5. Simple, repeatable routines create healthy rhythms.

When kids know what to expect, they feel more safe and secure. Regular routines provide the structure that orders their days. As members of our home, that routine includes a few age-appropriate chores. Doing these jobs has taught them how to do them independently and encouraged them to take responsibility, such as making their bed, setting and clearing the dinner table, or doing their afternoon quiet time well.

6. Every item has a home.

Teaching our kids that every item has a home and encouraging them to clean up after themselves is a simple way to reduce a lot of clutter from toys, dirty clothes, and shoes. When we make each item’s home a logical, realistic location, it’s a much more attainable task for them to accomplish.

One strategy that has helped our kids with this lesson has been the creation of our “clutter bin.”

It’s a canvas bin in our living room where toys, shoes, and other items that become scattered on the floor get placed into at any given time (as Mike or I walk by and notice a cluttered floor, we simply toss the items into the Clutter Bin for the kids to put away later). The benefit is that we aren’t always asking the kids to clean up the floor, but at the end of the day, the expectation is that the bin gets emptied and every item put back into its home.

7. Be content with what you have.

Gratitude is something many parents try to teach their children, but even adults can struggle to live it out. Being ungrateful is one of the main reasons we continue to desire more and more things.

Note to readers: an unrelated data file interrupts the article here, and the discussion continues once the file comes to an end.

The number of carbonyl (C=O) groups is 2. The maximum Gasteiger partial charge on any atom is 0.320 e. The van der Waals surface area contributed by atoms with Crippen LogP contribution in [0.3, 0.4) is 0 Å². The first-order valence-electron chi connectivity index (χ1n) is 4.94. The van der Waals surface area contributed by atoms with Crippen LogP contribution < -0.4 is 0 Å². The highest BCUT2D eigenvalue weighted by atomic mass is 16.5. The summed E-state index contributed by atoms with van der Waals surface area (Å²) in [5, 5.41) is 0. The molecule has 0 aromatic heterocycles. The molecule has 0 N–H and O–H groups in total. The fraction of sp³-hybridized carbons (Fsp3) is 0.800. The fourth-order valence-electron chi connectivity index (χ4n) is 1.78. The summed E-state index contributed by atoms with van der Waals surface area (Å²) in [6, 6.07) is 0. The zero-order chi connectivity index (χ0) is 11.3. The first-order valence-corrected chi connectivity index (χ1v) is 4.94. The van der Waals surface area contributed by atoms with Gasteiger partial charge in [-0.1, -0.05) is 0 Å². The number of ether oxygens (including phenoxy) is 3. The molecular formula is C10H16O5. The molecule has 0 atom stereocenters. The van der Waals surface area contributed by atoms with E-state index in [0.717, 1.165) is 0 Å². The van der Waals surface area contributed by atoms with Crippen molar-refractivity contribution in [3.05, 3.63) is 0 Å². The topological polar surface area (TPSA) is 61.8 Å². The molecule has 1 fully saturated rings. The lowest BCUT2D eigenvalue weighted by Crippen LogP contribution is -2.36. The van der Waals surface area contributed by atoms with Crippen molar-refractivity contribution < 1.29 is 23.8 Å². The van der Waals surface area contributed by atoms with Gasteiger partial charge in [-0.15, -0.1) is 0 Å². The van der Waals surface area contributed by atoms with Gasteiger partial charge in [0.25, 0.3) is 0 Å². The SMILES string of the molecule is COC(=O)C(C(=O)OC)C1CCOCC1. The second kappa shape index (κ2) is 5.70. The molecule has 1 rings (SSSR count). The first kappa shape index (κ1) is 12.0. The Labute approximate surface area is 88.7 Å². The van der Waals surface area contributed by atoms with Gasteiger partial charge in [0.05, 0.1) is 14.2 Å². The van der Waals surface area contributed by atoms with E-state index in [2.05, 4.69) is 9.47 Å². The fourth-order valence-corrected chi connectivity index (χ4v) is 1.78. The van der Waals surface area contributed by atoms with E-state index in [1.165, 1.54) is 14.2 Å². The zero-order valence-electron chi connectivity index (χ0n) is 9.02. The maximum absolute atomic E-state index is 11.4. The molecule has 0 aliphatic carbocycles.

We recently got the Amazon Christmas toy catalog in the mail, and, unsurprisingly, my kids began circling and pointing out everything they thought they had to have. Their playroom full of toys was no match to the endless possibilities this magazine held.

Fortunately, moments like this allow us to have conversations with them about needs and wants, being grateful for what we have, and finding contentment.

8. Live with a generous heart.

Perhaps the most important of these lessons is to teach our kids how to live with a generous heart.

We live in a “me-centered” society, where entitlement and self-ambition are driving forces. To contrast these paths and lay the groundwork for a flourishing life, we encourage our children to seek the needs of others, which is nearly impossible to do well at their young ages. But through teaching them this lesson, we hope it will encourage them to have this attitude as they become adolescents and young adults.

We regularly donate toys and clothes that we no longer have a use for—that’s a no-brainer when it comes to owning less and reducing options for our children. Over the past few years, we’ve looked for ways that our kids can share their time and gifts with others. They enjoy visiting our elderly neighbors, making cards for family members, giving their special “stuffies” to their cousins, and donating food to the local food pantry. These are small but meaningful ways to teach them to seek the needs of others.

These are some of the lessons we’ve tried to impart to our children. They will have to walk this journey themselves and choose how to live as adults when they’re older, but we see the great value in teaching them habits that will prepare them for life in this modern world.

This article was originally published on ThisEvergreenHome.com

Mollie (and her husband, Mike) blog at This Evergreen Home where they share their experience with living simply, intentionally, and relationally in this modern world. You can follow along by subscribing to their twice-weekly newsletter.